Prenatal Acetaminophen: An Asthma Link?

Pregnant Women Who Take Acetaminophen Could Raise Asthma Risk in Their Kids

Reviewed by Louise Chang, MD on March 19, 2008
From the WebMD Archives

March 19, 2008 (Philadelphia) -- Some kids whose moms take acetaminophen during pregnancy may be more likely to have asthma symptoms, a new study suggests. Acetaminophen is the active ingredient in painkillers such as Tylenol.

Researchers found that 5-year-old children of high-risk mothers who took acetaminophen in pregnancy were 70% more likely to suffer wheezing than kids whose moms didn't take the medicine-cabinet staple.

Taking acetaminophen in the was most risky, increasing the odds that kids would have asthma symptoms by 90%.

But kids who took acetaminophen when they were age 1, 2, or 3 were no more likely to have breathing difficulties at age 5 than their counterparts who didn't take the drug.

The findings were presented here at the annual meeting of the American Academy of Allergy, Asthma & Immunology (AAAAI).

High-Risk Families Studied

The researchers studied only families at high risk of developing asthma "not because of individual risk factors like family history but because they were living in inner-city neighborhoods where asthma is common," says Matthew S. Perzanowski, PhD, assistant professor of environmental health sciences at Columbia University's Mailman School of Public Health in New York City.

"But it's possible the findings are generalizable" to other families as well, he tells WebMD. Five-year-olds whose moms took acetaminophen in pregnancy were also more likely to have trouble sleeping, to have been rushed to the emergency department, and to have used other medications, "all things associated with wheezing in asthmatics," Perzanowski adds.

Wheeze Risk Rises as Acetaminophen Use Goes Up

The study does not prove cause-and-effect. And the findings "may apply only to the inner-city population in which it was carried out," says Andy Nish, MD, of the Allergy and Asthma Care Center in Gainesville, Ga.

"While acetaminophen is generally presumed to be safe, the study findings, while preliminary, are cautionary," Nish says.

But it did suggest that the more acetaminophen a woman took during pregnancy, the greater the risk her young child would suffer wheezing. That strengthens the possibility of a real link, Nish says. He was not involved with the work.

"Acetaminophen should not be taken without reason, particularly in women and children with a history or family history of allergic disease," he tells WebMD.

Asthma Rates Skyrocketing Among Kids

The asthma statistics for kids are frightening, Perzanowski says. Nine million U.S. children under 18 have been diagnosed with asthma. Asthma rates in children under 5 shot up more than 160% from 1980 to 1994, according to AAAAI.

Among children in the inner city, the picture is even bleaker. One study found nearly one in three youngsters under age 12 is affected.

While some experts have blamed increased exposure to allergens from cockroaches and mice and to air pollution for the unprecedented rise in asthma rates among these kids, Perzanowski says the timeline doesn't really fit.

Seeking another explanation, his team set out to determine whether taking acetaminophen during pregnancy or young childhood raises the risk of wheezing at age 5.

Study Details

The analysis, part of an ongoing study looking at the effect of pollutants ranging from secondhand smoke to pesticides on children's health, involved 712 nonsmoking mothers of African-American and Dominican ethnicity. All lived in low-income neighborhoods in New York City.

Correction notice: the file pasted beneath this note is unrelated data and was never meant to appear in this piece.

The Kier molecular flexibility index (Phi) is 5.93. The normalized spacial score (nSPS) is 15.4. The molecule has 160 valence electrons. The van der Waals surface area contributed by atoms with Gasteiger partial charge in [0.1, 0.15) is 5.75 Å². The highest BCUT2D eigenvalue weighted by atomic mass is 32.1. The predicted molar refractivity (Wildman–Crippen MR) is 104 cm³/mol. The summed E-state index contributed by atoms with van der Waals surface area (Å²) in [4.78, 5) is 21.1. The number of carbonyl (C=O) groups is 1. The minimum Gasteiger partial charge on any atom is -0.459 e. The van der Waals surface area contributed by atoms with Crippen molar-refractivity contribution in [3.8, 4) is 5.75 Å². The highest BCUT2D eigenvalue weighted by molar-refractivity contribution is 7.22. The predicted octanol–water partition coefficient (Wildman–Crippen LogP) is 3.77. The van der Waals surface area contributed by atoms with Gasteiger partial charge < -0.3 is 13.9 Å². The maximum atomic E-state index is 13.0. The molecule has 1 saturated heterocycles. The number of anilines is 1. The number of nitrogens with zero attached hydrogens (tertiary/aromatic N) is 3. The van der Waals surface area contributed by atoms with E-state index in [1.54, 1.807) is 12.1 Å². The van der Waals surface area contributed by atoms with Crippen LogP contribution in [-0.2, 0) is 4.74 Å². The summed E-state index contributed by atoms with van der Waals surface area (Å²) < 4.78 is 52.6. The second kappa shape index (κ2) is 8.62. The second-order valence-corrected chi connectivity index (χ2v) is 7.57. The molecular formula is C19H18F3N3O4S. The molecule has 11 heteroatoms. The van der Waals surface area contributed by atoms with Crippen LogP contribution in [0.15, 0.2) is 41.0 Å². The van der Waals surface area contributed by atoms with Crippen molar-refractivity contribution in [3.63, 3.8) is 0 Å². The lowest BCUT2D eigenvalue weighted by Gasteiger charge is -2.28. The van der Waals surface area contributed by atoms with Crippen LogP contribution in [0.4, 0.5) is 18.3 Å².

Once a year, the women were asked detailed questions about whether they or their children had symptoms of asthma and allergy. They were asked about their and their children's use of prescription and over-the-counter medications. With regards to the current analysis, Perzanowski says, "the specific question that women were asked was, 'Did you take Tylenol in pregnancy, and if so, for how many days?'"Additionally, their blood was tested for chemicals that have been implicated in the allergic cascade.

Overall, 34% of the moms took acetaminophen in pregnancy.

Wheezing rates among 5-years-olds were:

  • About 22% if their moms didn't take acetaminophen in pregnancy.
  • About 30% if they took it for one day.
  • More than 35% if they took it for two to four days
  • More than 50% if they took acetaminophen for five or more days

Compared with 5-year-olds of moms who didn't take acetaminophen in pregnancy, those whose moms took it for five or more days were 2.2 times more likely to have wheezing at age 5. If a mom took acetaminophen for two to four days, the risk went up 78%. Taking it for one day did not significantly raise the risk.

Perzanowski says that the women were also asked how much Tylenol they took, but the data are not yet fully analyzed. "But it looks like they support the current findings -- that is, the more Tylenol they took, the greater the risk their child had wheezing at age 5," he says.

The analysis took into account other risk factors for asthma including ethnicity, whether the mom had asthma, and whether she smoked during pregnancy.

So what could be happening? While no one knows for sure, Perzanowski says that acetaminophen use may deplete the lung of an antioxidant called glutathione. Researchers think glutathione, which is found in the lining of airways, may play an important role in preventing damage to the lungs.

Show Sources


American Academy of Allergy, Asthma & Immunology Annual Meeting 2008, Philadelphia, March 14-18, 2008.

Matthew S. Perzanowski, PhD, assistant professor, department of environmental health sciences, Mailman School of Public Health, Columbia University, New York City.

Andy Nish, MD, Allergy and Asthma Care Center, Gainesville, Ga.

AAAAI web site: "Asthma Statistics."

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